Oral health deteriorates in morbidly obese people on a diet in preparation for bariatric surgery and patients who have undergone the procedure, with increasing caries, gingivitis and periodontitis. This is the conclusion of a study conducted by researchers at the Federal University of São Paulo (UNIFESP) in Brazil. Articles on the study are published in the Journal of Oral Rehabilitation and Clinical Oral Investigations, stressing the importance of participation by a dentist in the assessment of bariatric patients.
The study was funded by FAPESP (projects 17/26400-6 and 16/10940-9), following 100 patients divided into two groups (dietary counseling and gastroplasty) at the Bariatric Clinic in Piracicaba, São Paulo state. The clinic performs some 50 such operations per month, mainly under the auspices of the SUS ("Sistema Único de Saúde"), Brazil's national health service.
Questionnaires, oral examinations, saliva samples and cheek swabs were analyzed to determine dietary changes, weight loss, inflammatory markers, oral microbiota by sequencing, and dental and periodontal health before the operation, as well as three and six months after the operation or start of the diet.
The patients were asked to floss and brush their teeth three times a day, but even so their oral health deteriorated significantly. The number of caries rose, and periodontal status worsened in a short period in both groups, but particularly in the gastroplasty group."
Paula Midori Castelo Ferrua, oral physiologist, professor in the Department of Pharmaceutical Sciences at UNIFESP and last author of both articles
Salivary markers showed impairment of acid buffering capacity, essential for maintaining pH and preventing demineralization of tooth enamel. Bacterial genome sequencing showed alterations of microbiota diversity, especially in the gastroplasty group, so that the proportion of microorganisms that cause periodontitis increased.
The diet of many patients was found to have improved, but profound dietary changes were believed to be the main cause of the deterioration in oral health, especially because more frequent daily meals were not accompanied by more frequent tooth cleaning, and more food was liquid or puréed in the first few months after surgery.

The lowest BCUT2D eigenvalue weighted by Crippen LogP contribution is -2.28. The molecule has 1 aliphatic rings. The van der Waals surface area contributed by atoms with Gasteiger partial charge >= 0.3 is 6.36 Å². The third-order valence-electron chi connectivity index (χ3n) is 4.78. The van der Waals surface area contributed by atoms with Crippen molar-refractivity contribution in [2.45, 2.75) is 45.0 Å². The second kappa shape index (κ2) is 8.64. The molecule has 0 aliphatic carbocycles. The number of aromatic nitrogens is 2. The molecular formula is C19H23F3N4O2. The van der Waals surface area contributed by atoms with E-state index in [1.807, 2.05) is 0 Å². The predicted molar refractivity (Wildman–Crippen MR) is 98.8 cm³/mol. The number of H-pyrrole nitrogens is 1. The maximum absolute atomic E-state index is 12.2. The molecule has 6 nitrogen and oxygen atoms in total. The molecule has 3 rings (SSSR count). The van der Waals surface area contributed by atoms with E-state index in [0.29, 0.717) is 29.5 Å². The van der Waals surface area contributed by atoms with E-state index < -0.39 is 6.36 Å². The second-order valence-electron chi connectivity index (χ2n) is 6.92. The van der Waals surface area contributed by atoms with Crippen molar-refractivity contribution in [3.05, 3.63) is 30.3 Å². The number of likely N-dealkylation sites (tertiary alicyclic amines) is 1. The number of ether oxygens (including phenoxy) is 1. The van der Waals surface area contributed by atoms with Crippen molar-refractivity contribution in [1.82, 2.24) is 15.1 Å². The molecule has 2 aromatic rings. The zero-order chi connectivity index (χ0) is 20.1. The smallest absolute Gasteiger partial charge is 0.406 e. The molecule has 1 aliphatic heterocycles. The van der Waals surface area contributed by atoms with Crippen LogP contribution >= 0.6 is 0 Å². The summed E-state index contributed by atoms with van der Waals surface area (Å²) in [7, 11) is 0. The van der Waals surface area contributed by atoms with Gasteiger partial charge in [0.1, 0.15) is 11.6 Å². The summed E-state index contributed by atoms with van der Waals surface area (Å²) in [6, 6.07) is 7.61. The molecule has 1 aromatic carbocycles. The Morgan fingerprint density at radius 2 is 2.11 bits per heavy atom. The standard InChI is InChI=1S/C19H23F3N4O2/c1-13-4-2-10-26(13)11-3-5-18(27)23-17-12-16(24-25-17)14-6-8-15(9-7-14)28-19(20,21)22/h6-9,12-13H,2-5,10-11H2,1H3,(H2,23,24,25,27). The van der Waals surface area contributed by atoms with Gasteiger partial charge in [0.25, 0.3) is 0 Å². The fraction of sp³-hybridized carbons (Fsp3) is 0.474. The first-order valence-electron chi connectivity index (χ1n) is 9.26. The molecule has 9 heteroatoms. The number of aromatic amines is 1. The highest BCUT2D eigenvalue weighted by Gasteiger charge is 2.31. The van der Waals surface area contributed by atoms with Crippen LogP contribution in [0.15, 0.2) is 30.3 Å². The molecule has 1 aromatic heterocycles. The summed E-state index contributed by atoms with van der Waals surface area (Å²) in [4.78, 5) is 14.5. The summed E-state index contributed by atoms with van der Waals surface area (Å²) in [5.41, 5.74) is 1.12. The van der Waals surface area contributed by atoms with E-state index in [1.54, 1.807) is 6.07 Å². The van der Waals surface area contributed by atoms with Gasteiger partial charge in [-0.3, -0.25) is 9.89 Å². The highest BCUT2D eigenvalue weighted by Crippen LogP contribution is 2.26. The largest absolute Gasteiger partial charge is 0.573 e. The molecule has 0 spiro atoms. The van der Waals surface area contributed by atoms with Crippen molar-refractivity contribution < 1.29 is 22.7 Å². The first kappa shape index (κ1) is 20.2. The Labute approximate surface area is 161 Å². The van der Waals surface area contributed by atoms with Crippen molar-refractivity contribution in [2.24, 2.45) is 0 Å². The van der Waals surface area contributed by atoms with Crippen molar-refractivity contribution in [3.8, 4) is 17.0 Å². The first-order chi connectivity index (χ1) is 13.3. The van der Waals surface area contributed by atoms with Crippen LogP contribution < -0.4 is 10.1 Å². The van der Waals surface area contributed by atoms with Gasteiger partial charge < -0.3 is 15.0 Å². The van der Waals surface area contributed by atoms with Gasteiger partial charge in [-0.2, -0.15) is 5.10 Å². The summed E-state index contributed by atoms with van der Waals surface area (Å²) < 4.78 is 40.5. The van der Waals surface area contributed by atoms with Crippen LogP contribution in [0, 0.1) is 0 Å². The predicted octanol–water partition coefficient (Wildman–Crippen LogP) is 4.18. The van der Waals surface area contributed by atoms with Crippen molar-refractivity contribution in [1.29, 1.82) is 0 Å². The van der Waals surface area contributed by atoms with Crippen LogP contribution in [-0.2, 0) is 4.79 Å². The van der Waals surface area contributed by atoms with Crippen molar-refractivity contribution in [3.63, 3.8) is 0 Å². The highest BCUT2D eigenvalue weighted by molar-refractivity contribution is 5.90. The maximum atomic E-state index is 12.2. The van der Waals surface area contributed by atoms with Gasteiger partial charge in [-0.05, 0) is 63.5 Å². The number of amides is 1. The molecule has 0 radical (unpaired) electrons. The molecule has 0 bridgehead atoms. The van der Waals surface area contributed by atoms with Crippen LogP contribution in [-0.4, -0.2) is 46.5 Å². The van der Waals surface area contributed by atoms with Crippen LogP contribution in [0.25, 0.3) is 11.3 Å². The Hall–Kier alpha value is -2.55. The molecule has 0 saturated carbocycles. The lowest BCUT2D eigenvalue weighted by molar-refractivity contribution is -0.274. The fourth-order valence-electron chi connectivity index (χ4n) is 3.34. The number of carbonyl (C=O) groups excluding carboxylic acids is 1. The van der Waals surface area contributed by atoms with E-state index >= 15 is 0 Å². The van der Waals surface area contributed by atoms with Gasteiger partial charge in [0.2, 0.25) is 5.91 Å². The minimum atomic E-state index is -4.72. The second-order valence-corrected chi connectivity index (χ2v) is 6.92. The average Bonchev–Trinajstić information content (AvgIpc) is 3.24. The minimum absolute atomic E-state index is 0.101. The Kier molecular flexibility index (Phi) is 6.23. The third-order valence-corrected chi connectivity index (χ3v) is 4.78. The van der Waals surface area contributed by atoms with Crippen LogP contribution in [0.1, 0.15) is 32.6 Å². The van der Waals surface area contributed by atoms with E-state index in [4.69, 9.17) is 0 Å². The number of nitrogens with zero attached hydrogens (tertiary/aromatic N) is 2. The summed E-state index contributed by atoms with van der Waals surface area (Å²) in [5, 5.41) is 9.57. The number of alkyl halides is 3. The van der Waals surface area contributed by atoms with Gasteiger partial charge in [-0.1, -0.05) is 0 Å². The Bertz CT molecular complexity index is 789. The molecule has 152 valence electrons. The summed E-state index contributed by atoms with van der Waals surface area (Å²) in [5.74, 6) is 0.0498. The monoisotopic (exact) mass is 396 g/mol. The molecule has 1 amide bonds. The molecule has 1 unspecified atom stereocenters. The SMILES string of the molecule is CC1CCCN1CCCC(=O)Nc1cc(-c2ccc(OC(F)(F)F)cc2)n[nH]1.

"There's less fiber in the diet and no chewing is required, so the food sticks to the enamel and biofilm forms on the tooth surface. Without chewing, less saliva is secreted and acid buffering capacity decreases," Castelo said.
More than 300,000 bariatric surgeries were performed in Brazil in the period 2017-22. They were paid for by the SUS and health insurance plans. The multidisciplinary teams responsible for these patients include physicians, physical therapists, nutritionists and psychologists. Dentists are not usually included, despite the oral health risks entailed by the drastic change in diet both before and after the operation.
The results of the study show that assessing the patient's oral health before and after bariatric surgery is essential. They also point to next steps for researchers in the field, which should include determining the best preventive or therapeutic intervention to resolve oral health problems during the pre-operative diet and post-operative recovery period, testing well-established methods such as fluoride application, reinforcement of brushing and flossing, and analyzing financial viability and ease of implementation by the SUS.
"Specific oral health guidelines for people who seek treatment for morbid obesity will also be important in future," Castelo said.